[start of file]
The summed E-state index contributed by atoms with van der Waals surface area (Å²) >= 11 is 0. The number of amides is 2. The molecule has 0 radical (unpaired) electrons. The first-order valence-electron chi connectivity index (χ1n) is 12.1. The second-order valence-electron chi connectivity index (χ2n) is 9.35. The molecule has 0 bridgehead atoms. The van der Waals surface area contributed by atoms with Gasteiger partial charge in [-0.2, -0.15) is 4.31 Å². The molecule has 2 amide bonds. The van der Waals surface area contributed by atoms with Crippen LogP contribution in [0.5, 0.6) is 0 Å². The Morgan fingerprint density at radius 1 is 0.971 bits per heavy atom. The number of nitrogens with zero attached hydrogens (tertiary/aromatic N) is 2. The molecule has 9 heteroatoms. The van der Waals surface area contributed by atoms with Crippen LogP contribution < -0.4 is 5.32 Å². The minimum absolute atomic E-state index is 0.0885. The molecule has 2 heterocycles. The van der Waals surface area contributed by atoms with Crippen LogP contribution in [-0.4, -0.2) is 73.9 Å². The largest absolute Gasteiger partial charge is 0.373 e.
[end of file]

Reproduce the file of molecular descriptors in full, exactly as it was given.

The summed E-state index contributed by atoms with van der Waals surface area (Å²) >= 11 is 0. The number of amides is 2. The molecule has 0 radical (unpaired) electrons. The first-order valence-electron chi connectivity index (χ1n) is 12.1. The second-order valence-electron chi connectivity index (χ2n) is 9.35. The molecule has 0 bridgehead atoms. The van der Waals surface area contributed by atoms with Gasteiger partial charge in [-0.2, -0.15) is 4.31 Å². The molecule has 2 amide bonds. The van der Waals surface area contributed by atoms with Crippen LogP contribution in [0.5, 0.6) is 0 Å². The Morgan fingerprint density at radius 1 is 0.971 bits per heavy atom. The number of nitrogens with zero attached hydrogens (tertiary/aromatic N) is 2. The molecule has 9 heteroatoms. The van der Waals surface area contributed by atoms with Crippen LogP contribution < -0.4 is 5.32 Å². The minimum absolute atomic E-state index is 0.0885. The molecule has 2 heterocycles. The van der Waals surface area contributed by atoms with Crippen LogP contribution in [-0.4, -0.2) is 73.9 Å². The largest absolute Gasteiger partial charge is 0.373 e.